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If one place can be an archetype for a region, Greene County, Alabama, surely should qualify. This rural county in southwest Alabama, in which the county seat, Eutaw, looks like a crumbling movie-set version of a southern town, exemplifies the historical problems of race and class in the deep South. Historically a cotton plantation area whose minority white residents were made wealthy by the agricultural labor of the African-American majority, Greene County has lately been featured prominently in the national news as one of the major sites of black church burnings. Access to health care, particularly for mothers and children, has always been an issue for the residents of this poorest county in one of the poorest states in the country—but like many southern communities, the people of Greene County figured out ways to cope with, and sometimes even to triumph over, the indignities of poverty and racism. Indeed, midwives, who delivered a significant amount of maternal and other health care in places like Greene County, have become celebrated figures among feminist historians as well as in their own communities.
Listen to Me Good goes beyond the growing genre of books that celebrate southern African-American midwives: it incorporates the story of midwifery practice into the larger context of class and race relations in a state that was at the epicenter of the Civil Rights struggle in the twentieth century. Part of the success of this book derives from the perspective of its authors. Summoned by white [End Page 159] families, who called her “Margaret,” and by African-American families, who called her “Mrs. Smith,” Margaret Charles Smith, probably the oldest living midwife in Alabama, practiced in Greene County from the mid-1930s until 1981, delivering nearly 3,000 babies without losing a mother. Linda Janet Holmes is a research scientist for the New Jersey Department of Public Health and a board member of the National Black Women’s Health Project. Prior to this book, she was known widely for her 1981 oral history project, funded through the National Endowment for the Humanities, which collected the life stories of sixty Alabama midwives. Thus, this is a book that eschews the midwife as a romantic or even exotic figure, as portrayed by some authors. Mrs. Smith grew up in grinding poverty, had her first baby as a young teenager, and spent her adult life hoeing and chopping cotton under the relentless Alabama sun when she was not delivering babies. Her story makes clear that she does not see midwifery as part of a mythic folk past. Instead, she cared for black mothers who were refused care by white physicians and white hospitals—experiences that are related in sometimes harrowing accounts. One such account is about a woman who was having eclamptic seizures, whom the white physician in town refused to treat. The only alternative was to transport her from Eutaw to the black hospital in Tuskegee, a very long drive over a winding two-lane highway. While a white nurse drove the car, the baby was born in Mrs. Smith’s lap as the car passed through Montgomery, and because the placenta would not detach, the mother continued to bleed quite profusely. When they arrived in Tuskegee, the mother and baby mercifully still alive, the nurse scolded Mrs. Smith about her appearance.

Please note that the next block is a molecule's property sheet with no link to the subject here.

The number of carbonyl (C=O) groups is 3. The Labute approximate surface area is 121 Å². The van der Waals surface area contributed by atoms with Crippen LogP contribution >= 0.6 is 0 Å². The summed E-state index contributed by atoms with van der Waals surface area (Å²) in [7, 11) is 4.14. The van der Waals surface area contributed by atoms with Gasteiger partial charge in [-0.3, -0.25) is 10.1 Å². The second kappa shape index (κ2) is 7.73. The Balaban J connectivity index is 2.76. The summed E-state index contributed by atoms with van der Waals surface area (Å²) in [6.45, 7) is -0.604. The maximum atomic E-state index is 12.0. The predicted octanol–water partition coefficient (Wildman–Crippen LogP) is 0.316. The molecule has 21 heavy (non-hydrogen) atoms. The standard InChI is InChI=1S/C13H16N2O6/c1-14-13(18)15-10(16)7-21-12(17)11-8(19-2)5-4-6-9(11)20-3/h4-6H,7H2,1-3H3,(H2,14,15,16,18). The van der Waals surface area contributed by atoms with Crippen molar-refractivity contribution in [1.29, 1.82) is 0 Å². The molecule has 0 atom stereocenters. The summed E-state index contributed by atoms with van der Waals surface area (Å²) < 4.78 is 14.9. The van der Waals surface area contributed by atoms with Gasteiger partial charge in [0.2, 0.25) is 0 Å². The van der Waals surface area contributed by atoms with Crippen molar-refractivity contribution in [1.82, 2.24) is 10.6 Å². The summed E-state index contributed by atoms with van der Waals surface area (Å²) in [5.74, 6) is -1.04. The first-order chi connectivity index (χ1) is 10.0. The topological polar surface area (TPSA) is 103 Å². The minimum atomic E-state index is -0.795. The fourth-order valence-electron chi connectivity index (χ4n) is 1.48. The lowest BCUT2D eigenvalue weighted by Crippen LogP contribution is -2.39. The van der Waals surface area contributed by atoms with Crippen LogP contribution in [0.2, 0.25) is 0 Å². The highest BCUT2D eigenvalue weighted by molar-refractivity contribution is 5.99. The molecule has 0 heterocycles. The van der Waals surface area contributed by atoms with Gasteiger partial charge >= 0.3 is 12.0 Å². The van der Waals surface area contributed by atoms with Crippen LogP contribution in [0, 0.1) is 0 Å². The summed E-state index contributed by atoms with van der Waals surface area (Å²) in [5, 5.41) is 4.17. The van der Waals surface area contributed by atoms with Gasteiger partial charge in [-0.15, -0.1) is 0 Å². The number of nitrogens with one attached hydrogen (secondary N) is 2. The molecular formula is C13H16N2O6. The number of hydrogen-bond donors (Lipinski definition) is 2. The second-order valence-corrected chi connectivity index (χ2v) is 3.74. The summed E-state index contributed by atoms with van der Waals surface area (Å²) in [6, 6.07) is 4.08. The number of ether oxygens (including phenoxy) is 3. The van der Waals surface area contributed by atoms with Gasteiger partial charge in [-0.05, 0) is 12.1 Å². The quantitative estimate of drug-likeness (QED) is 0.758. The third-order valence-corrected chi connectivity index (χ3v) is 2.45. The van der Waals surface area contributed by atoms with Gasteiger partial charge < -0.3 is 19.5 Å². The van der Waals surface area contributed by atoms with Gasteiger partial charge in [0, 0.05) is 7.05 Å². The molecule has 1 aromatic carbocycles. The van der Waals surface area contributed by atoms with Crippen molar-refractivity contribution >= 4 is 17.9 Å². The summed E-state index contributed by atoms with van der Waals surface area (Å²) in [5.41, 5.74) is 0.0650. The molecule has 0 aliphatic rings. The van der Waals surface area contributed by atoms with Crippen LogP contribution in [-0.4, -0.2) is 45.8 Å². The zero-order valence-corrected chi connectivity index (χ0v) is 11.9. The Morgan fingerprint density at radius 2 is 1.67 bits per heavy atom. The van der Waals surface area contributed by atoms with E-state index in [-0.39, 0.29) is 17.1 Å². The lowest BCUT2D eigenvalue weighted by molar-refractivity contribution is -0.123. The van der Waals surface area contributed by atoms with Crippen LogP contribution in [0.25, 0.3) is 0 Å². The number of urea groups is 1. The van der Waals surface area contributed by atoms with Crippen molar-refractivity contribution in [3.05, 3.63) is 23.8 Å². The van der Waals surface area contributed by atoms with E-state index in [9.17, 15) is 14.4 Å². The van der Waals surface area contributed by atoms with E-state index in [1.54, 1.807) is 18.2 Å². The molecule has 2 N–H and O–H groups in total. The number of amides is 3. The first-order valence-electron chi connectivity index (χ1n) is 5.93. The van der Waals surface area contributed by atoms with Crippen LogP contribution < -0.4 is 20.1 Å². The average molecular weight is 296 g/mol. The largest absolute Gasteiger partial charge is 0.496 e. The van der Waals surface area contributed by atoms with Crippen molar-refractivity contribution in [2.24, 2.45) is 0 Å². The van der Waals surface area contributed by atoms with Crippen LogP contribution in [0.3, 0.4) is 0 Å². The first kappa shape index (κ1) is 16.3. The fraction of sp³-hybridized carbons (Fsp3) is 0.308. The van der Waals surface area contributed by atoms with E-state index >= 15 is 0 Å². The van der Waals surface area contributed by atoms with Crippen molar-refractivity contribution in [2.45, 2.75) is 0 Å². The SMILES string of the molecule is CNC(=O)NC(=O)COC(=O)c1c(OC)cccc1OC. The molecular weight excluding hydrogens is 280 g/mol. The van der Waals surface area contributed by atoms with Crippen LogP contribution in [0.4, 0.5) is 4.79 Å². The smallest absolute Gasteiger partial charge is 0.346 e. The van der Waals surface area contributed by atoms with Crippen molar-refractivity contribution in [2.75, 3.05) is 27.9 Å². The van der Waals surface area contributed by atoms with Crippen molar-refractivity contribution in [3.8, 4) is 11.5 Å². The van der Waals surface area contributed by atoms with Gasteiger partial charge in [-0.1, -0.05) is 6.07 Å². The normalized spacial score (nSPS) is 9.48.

The advent of the Civil Rights movement brought conflict to places like Greene County. Martin Luther King made a speech attended by Mrs. Smith in Eutaw, but local whites actively fought desegregation with guns and fists. Economic intimidation worked too—black activists faced eviction from their homes located on white owners’ plantations. Federal dollars, however, began to come to Greene County for health care, and during this period Mrs. Smith was employed by a local health clinic: the Tishibe clinic, housed in a log cabin used formerly by hunters (pictured in the book, it is a rude shack), which provided prenatal...